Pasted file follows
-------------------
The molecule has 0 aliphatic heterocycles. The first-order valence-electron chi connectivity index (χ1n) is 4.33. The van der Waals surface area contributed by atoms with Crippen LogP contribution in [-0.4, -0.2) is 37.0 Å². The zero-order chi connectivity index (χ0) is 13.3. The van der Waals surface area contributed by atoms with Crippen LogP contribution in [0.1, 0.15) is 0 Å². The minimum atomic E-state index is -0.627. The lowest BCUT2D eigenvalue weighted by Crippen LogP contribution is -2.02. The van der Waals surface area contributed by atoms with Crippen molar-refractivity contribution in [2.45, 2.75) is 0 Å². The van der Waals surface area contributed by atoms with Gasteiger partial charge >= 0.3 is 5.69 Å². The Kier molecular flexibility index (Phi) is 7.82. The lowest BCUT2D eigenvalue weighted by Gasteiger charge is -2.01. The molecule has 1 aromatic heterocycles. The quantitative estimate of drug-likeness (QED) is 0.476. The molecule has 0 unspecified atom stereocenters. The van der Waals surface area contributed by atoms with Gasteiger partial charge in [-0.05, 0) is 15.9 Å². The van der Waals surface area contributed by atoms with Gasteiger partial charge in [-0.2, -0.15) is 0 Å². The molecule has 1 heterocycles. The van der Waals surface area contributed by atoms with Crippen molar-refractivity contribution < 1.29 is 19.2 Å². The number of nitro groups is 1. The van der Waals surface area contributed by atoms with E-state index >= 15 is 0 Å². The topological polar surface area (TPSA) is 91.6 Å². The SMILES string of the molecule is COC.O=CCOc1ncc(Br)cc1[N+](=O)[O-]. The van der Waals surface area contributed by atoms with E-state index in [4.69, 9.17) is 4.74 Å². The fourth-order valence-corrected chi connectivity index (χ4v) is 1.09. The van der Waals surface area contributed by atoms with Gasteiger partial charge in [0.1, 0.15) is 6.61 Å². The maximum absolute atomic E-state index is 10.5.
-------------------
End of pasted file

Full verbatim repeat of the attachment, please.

The molecule has 0 aliphatic heterocycles. The first-order valence-electron chi connectivity index (χ1n) is 4.33. The van der Waals surface area contributed by atoms with Crippen LogP contribution in [-0.4, -0.2) is 37.0 Å². The zero-order chi connectivity index (χ0) is 13.3. The van der Waals surface area contributed by atoms with Crippen LogP contribution in [0.1, 0.15) is 0 Å². The minimum atomic E-state index is -0.627. The lowest BCUT2D eigenvalue weighted by Crippen LogP contribution is -2.02. The van der Waals surface area contributed by atoms with Crippen molar-refractivity contribution in [2.45, 2.75) is 0 Å². The van der Waals surface area contributed by atoms with Gasteiger partial charge >= 0.3 is 5.69 Å². The Kier molecular flexibility index (Phi) is 7.82. The lowest BCUT2D eigenvalue weighted by Gasteiger charge is -2.01. The molecule has 1 aromatic heterocycles. The quantitative estimate of drug-likeness (QED) is 0.476. The molecule has 0 unspecified atom stereocenters. The van der Waals surface area contributed by atoms with Gasteiger partial charge in [-0.05, 0) is 15.9 Å². The van der Waals surface area contributed by atoms with Gasteiger partial charge in [-0.2, -0.15) is 0 Å². The molecule has 1 heterocycles. The van der Waals surface area contributed by atoms with Crippen molar-refractivity contribution < 1.29 is 19.2 Å². The number of nitro groups is 1. The van der Waals surface area contributed by atoms with E-state index >= 15 is 0 Å². The topological polar surface area (TPSA) is 91.6 Å². The SMILES string of the molecule is COC.O=CCOc1ncc(Br)cc1[N+](=O)[O-]. The van der Waals surface area contributed by atoms with E-state index in [4.69, 9.17) is 4.74 Å². The fourth-order valence-corrected chi connectivity index (χ4v) is 1.09. The van der Waals surface area contributed by atoms with Gasteiger partial charge in [0.1, 0.15) is 6.61 Å². The maximum absolute atomic E-state index is 10.5.